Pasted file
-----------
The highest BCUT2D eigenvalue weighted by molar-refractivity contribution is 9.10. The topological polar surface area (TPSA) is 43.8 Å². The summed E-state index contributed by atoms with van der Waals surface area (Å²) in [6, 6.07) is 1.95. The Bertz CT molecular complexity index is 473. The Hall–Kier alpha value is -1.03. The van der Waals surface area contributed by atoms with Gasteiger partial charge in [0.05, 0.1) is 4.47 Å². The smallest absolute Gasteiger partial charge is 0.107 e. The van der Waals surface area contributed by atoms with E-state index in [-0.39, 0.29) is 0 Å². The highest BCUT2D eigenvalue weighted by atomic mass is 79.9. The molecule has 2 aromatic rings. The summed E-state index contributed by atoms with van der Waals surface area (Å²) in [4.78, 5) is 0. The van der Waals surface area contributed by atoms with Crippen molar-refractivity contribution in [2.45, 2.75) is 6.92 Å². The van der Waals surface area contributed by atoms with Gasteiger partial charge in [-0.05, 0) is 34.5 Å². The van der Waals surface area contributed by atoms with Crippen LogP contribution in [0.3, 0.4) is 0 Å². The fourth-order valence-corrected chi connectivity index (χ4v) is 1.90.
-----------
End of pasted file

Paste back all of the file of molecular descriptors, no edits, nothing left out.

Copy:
The highest BCUT2D eigenvalue weighted by molar-refractivity contribution is 9.10. The topological polar surface area (TPSA) is 43.8 Å². The summed E-state index contributed by atoms with van der Waals surface area (Å²) in [6, 6.07) is 1.95. The Bertz CT molecular complexity index is 473. The Hall–Kier alpha value is -1.03. The van der Waals surface area contributed by atoms with Gasteiger partial charge in [0.05, 0.1) is 4.47 Å². The smallest absolute Gasteiger partial charge is 0.107 e. The van der Waals surface area contributed by atoms with E-state index in [-0.39, 0.29) is 0 Å². The highest BCUT2D eigenvalue weighted by atomic mass is 79.9. The molecule has 2 aromatic rings. The summed E-state index contributed by atoms with van der Waals surface area (Å²) in [4.78, 5) is 0. The van der Waals surface area contributed by atoms with Crippen molar-refractivity contribution in [2.45, 2.75) is 6.92 Å². The van der Waals surface area contributed by atoms with Gasteiger partial charge in [-0.05, 0) is 34.5 Å². The van der Waals surface area contributed by atoms with Crippen LogP contribution in [0.3, 0.4) is 0 Å². The fourth-order valence-corrected chi connectivity index (χ4v) is 1.90.